Last week, Facebook founder Mark Zuckerberg spoke at the New Schools Venture Fund Summit, a major conference for education reformers, funders, and social entrepreneurs. And his comments there suggesting a desire to allow younger children to use Facebook have garnered considerable attention and controversy. I actually asked Zuckerberg a follow-up question on this at the Summit (see minute 53:30 here), specifically around what he thinks quality educational technology and social networking experiences for preschool-aged children should/would look like (because his initial comments were framed in terms of the importance of education starting early). I didn't get much of ...


I should have said this earlier, but, given the outlines of the Early Learning Challenge program announced yesterday, ensuring high-quality evaluation/research for this program is really important. There's a big emphasis right now in the early childhood space on systems-building and coordination. That makes sense: The early childhood sector today is a total mishmash of unaligned programs, providers, funding streams, and policies--and that creates gaps in services, tremendous frustration for parents and providers, and inefficiencies. But--there is very little evidence about the various strategies states are currently using, and early childhood advocates are encouraging, to build systems and improve ...


As young teachers in the New York City Public Schools, Evan Stone and Sydney Morris struggled with a feeling that the policies and practices that affected them and their students were being developed with little teacher input or voice. So they decided to work to change that, by created Educators for Excellence to organize teachers and provide an independent voice for them in public and policy debates over education. Today, Educators for Excellence has 2,500 members, a staff of 6 former teachers, and is already putting its imprint on legislation and policy in New York State. Educators for Excellence ...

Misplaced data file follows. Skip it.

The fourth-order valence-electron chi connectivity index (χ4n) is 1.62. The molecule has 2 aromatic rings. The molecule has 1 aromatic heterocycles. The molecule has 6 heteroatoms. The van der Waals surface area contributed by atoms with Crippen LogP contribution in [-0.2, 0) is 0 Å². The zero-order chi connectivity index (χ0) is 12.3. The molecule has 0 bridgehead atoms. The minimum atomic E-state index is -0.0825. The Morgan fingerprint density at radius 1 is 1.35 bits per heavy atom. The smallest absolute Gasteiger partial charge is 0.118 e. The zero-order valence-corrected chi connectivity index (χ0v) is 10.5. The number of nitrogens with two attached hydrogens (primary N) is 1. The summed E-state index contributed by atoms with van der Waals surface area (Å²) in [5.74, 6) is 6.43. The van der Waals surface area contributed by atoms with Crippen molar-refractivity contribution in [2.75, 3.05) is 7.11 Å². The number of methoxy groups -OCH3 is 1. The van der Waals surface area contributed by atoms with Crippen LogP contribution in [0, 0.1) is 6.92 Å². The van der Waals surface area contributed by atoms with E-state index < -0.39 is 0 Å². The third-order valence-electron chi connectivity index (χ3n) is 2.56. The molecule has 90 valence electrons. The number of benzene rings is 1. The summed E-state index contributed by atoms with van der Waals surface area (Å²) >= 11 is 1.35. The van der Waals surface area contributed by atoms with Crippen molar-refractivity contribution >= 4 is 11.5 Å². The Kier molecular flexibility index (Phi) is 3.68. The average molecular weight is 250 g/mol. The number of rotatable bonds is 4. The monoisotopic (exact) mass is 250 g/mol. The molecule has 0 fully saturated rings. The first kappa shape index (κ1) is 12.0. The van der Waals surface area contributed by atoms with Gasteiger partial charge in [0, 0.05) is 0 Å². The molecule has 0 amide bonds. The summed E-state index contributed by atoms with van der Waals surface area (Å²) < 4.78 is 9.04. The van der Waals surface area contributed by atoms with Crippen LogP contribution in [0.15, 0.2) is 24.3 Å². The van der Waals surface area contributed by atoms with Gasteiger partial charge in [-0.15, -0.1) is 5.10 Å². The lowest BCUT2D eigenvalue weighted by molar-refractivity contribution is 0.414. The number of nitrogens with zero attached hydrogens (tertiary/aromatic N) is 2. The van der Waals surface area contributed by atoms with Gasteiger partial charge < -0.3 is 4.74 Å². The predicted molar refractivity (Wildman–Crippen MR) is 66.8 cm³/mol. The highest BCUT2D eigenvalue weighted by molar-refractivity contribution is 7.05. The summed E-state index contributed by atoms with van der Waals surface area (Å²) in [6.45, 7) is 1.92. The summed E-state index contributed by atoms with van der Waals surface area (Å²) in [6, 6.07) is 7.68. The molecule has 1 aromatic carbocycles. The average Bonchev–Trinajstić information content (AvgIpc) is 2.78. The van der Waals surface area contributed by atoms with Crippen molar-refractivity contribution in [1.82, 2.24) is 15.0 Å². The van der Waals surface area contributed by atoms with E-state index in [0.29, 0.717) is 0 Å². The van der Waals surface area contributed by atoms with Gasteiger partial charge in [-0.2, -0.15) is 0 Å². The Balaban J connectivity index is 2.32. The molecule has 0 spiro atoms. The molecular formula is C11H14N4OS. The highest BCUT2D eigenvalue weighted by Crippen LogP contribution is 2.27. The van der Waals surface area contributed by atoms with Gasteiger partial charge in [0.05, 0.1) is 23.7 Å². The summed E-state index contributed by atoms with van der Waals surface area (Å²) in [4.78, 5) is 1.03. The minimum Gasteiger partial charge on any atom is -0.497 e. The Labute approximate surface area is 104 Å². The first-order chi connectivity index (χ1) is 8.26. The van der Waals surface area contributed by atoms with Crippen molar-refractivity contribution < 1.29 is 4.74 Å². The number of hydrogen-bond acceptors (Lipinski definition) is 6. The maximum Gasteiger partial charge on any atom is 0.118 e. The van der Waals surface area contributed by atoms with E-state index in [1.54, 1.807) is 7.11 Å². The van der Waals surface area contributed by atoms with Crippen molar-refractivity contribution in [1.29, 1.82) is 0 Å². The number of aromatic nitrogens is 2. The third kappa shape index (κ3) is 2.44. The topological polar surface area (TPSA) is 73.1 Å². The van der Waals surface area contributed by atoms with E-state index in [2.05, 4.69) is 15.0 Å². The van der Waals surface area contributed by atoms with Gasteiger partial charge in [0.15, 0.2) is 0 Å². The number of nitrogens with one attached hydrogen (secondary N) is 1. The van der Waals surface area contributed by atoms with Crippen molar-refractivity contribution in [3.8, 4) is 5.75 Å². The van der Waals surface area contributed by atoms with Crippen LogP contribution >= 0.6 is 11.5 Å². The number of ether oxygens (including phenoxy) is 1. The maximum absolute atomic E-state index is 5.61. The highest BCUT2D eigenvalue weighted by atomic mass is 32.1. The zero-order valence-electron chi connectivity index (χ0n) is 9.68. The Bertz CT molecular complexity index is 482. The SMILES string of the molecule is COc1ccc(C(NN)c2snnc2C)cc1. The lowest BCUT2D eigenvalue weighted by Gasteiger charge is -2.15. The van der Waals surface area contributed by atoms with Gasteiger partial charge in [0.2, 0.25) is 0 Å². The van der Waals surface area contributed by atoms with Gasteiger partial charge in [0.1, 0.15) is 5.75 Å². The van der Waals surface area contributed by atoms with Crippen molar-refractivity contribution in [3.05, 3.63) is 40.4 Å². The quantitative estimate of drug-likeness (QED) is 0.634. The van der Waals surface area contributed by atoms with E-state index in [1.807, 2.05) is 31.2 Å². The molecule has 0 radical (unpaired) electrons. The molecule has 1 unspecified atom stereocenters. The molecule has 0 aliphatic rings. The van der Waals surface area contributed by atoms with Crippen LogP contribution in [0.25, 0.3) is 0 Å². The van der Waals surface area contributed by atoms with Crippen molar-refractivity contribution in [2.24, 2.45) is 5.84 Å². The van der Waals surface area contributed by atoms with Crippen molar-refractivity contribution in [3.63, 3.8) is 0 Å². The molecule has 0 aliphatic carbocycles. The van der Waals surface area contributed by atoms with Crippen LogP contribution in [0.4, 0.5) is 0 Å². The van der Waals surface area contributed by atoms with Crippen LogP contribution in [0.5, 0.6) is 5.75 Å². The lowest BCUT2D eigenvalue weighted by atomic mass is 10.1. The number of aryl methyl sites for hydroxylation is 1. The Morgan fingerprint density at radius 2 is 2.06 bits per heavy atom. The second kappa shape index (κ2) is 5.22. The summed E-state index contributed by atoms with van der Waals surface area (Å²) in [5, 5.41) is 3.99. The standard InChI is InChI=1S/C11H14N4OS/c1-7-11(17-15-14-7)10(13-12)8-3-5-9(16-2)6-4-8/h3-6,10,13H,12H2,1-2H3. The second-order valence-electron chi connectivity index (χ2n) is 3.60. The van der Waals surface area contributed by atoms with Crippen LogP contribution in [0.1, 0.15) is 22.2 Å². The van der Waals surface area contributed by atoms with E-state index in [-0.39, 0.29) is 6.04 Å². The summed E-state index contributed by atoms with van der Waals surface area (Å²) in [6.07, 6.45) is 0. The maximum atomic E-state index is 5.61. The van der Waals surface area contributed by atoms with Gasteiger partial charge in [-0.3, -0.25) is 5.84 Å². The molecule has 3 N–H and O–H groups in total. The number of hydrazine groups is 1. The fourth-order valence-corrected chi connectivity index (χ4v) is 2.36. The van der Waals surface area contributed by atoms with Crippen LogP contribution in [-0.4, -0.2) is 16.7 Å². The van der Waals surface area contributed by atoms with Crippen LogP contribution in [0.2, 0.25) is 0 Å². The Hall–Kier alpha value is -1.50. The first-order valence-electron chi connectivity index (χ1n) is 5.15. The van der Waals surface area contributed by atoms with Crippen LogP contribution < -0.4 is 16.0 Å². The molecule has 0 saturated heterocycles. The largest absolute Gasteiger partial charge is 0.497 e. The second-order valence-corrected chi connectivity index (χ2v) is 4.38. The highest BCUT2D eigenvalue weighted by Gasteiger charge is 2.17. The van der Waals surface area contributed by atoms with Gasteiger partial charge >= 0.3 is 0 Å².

Big Race to the Top announcement today from Secretaries Duncan and Sebelius: Of the $700 appropriated by Congress, $500 will be used for a new "Race to the Top--Early Learning Challenge" competition, and $200 will be open for competition among the 9 states that were "Runners Up" in RTT round 2. The decision to create a separate early childhood competition, as opposed to folding early childhood into the original Race to the Top program, isn't particularly surprising to anyone who's been following this issue--the FY2011 appropriations legislation clearly contemplates this, and both Congressional early childhood supporters and the early childhood ...


Mickey Muldoon has a knack for going where the action is: Shortly after graduating from Harvard, he did field organizing in Ohio for the Obama campaign. Last fall he joined School of One just as the initiative to transform schooling through radical personalization was gaining national attention. In between, he spent time at the Thomas B. Fordham Institute. At only 26, Muldoon has already acquired an eclectic set of experiences that reflect not only his own wide-ranging interests, but also a broader mindset that characterizes this new generation of education leaders: A desire to go where the action and potential ...